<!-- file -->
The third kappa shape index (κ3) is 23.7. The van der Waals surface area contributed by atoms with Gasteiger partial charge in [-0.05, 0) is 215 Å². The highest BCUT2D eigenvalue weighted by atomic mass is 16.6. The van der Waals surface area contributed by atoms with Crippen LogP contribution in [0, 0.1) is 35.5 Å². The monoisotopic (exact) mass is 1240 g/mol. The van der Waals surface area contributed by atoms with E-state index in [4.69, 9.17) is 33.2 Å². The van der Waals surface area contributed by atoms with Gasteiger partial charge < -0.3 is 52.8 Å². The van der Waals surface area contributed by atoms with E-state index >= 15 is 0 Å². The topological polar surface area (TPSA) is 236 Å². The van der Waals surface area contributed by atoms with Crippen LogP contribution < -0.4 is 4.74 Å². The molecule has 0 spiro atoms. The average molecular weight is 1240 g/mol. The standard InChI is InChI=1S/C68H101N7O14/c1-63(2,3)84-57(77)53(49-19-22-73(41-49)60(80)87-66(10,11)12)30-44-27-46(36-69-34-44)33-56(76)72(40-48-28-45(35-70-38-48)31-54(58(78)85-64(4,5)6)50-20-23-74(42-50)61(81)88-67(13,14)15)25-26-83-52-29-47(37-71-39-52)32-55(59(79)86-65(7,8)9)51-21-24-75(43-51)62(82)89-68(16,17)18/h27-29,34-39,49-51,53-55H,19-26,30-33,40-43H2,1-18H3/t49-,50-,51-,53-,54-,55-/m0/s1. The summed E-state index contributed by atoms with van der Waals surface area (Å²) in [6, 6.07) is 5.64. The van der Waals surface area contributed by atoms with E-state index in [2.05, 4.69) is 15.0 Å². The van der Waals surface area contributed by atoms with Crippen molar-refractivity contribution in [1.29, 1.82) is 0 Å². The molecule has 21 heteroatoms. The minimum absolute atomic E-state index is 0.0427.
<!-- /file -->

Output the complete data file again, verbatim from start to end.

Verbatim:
The third kappa shape index (κ3) is 23.7. The van der Waals surface area contributed by atoms with Gasteiger partial charge in [-0.05, 0) is 215 Å². The highest BCUT2D eigenvalue weighted by atomic mass is 16.6. The van der Waals surface area contributed by atoms with Crippen LogP contribution in [0, 0.1) is 35.5 Å². The monoisotopic (exact) mass is 1240 g/mol. The van der Waals surface area contributed by atoms with E-state index in [4.69, 9.17) is 33.2 Å². The van der Waals surface area contributed by atoms with Gasteiger partial charge < -0.3 is 52.8 Å². The van der Waals surface area contributed by atoms with E-state index >= 15 is 0 Å². The topological polar surface area (TPSA) is 236 Å². The van der Waals surface area contributed by atoms with Crippen LogP contribution < -0.4 is 4.74 Å². The molecule has 0 spiro atoms. The average molecular weight is 1240 g/mol. The standard InChI is InChI=1S/C68H101N7O14/c1-63(2,3)84-57(77)53(49-19-22-73(41-49)60(80)87-66(10,11)12)30-44-27-46(36-69-34-44)33-56(76)72(40-48-28-45(35-70-38-48)31-54(58(78)85-64(4,5)6)50-20-23-74(42-50)61(81)88-67(13,14)15)25-26-83-52-29-47(37-71-39-52)32-55(59(79)86-65(7,8)9)51-21-24-75(43-51)62(82)89-68(16,17)18/h27-29,34-39,49-51,53-55H,19-26,30-33,40-43H2,1-18H3/t49-,50-,51-,53-,54-,55-/m0/s1. The summed E-state index contributed by atoms with van der Waals surface area (Å²) in [6, 6.07) is 5.64. The van der Waals surface area contributed by atoms with E-state index in [2.05, 4.69) is 15.0 Å². The van der Waals surface area contributed by atoms with Crippen molar-refractivity contribution in [1.29, 1.82) is 0 Å². The molecule has 21 heteroatoms. The minimum absolute atomic E-state index is 0.0427.